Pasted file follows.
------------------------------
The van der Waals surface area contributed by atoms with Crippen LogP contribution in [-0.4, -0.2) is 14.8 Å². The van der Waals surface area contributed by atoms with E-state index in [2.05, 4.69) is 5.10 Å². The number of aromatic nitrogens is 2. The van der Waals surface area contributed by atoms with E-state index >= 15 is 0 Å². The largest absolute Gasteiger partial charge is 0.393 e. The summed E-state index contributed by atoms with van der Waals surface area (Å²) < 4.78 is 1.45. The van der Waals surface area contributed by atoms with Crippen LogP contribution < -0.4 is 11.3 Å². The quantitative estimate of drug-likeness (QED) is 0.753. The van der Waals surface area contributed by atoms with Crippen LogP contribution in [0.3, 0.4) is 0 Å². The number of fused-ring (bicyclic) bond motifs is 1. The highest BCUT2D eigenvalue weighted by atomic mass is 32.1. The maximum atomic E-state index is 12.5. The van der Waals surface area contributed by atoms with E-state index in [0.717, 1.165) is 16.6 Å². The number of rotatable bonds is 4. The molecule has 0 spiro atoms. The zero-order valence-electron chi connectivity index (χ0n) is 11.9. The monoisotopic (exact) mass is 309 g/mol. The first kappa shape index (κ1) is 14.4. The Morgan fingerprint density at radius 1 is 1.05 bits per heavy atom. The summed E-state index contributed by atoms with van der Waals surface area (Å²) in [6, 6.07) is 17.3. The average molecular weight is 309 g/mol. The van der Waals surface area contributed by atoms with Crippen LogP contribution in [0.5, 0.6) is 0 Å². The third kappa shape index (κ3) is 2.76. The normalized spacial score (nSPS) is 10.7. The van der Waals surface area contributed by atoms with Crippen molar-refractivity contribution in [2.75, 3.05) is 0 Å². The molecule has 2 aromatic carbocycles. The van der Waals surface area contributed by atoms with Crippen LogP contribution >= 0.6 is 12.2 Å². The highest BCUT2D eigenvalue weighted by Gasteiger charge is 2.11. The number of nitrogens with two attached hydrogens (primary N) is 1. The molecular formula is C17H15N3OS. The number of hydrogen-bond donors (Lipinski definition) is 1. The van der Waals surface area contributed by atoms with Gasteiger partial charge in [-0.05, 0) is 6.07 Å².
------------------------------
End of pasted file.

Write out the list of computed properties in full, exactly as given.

The van der Waals surface area contributed by atoms with Crippen LogP contribution in [-0.4, -0.2) is 14.8 Å². The van der Waals surface area contributed by atoms with E-state index in [2.05, 4.69) is 5.10 Å². The number of aromatic nitrogens is 2. The van der Waals surface area contributed by atoms with E-state index >= 15 is 0 Å². The largest absolute Gasteiger partial charge is 0.393 e. The summed E-state index contributed by atoms with van der Waals surface area (Å²) < 4.78 is 1.45. The van der Waals surface area contributed by atoms with Crippen LogP contribution < -0.4 is 11.3 Å². The quantitative estimate of drug-likeness (QED) is 0.753. The van der Waals surface area contributed by atoms with Crippen LogP contribution in [0.3, 0.4) is 0 Å². The number of fused-ring (bicyclic) bond motifs is 1. The highest BCUT2D eigenvalue weighted by atomic mass is 32.1. The maximum atomic E-state index is 12.5. The van der Waals surface area contributed by atoms with E-state index in [0.717, 1.165) is 16.6 Å². The number of rotatable bonds is 4. The molecule has 0 spiro atoms. The zero-order valence-electron chi connectivity index (χ0n) is 11.9. The monoisotopic (exact) mass is 309 g/mol. The first kappa shape index (κ1) is 14.4. The Morgan fingerprint density at radius 1 is 1.05 bits per heavy atom. The summed E-state index contributed by atoms with van der Waals surface area (Å²) in [6, 6.07) is 17.3. The average molecular weight is 309 g/mol. The van der Waals surface area contributed by atoms with Crippen LogP contribution in [0.5, 0.6) is 0 Å². The third kappa shape index (κ3) is 2.76. The normalized spacial score (nSPS) is 10.7. The van der Waals surface area contributed by atoms with Crippen molar-refractivity contribution in [2.75, 3.05) is 0 Å². The molecule has 2 aromatic carbocycles. The van der Waals surface area contributed by atoms with Crippen LogP contribution >= 0.6 is 12.2 Å². The highest BCUT2D eigenvalue weighted by Gasteiger charge is 2.11. The number of nitrogens with two attached hydrogens (primary N) is 1. The molecular formula is C17H15N3OS. The number of hydrogen-bond donors (Lipinski definition) is 1. The van der Waals surface area contributed by atoms with Gasteiger partial charge in [-0.05, 0) is 6.07 Å².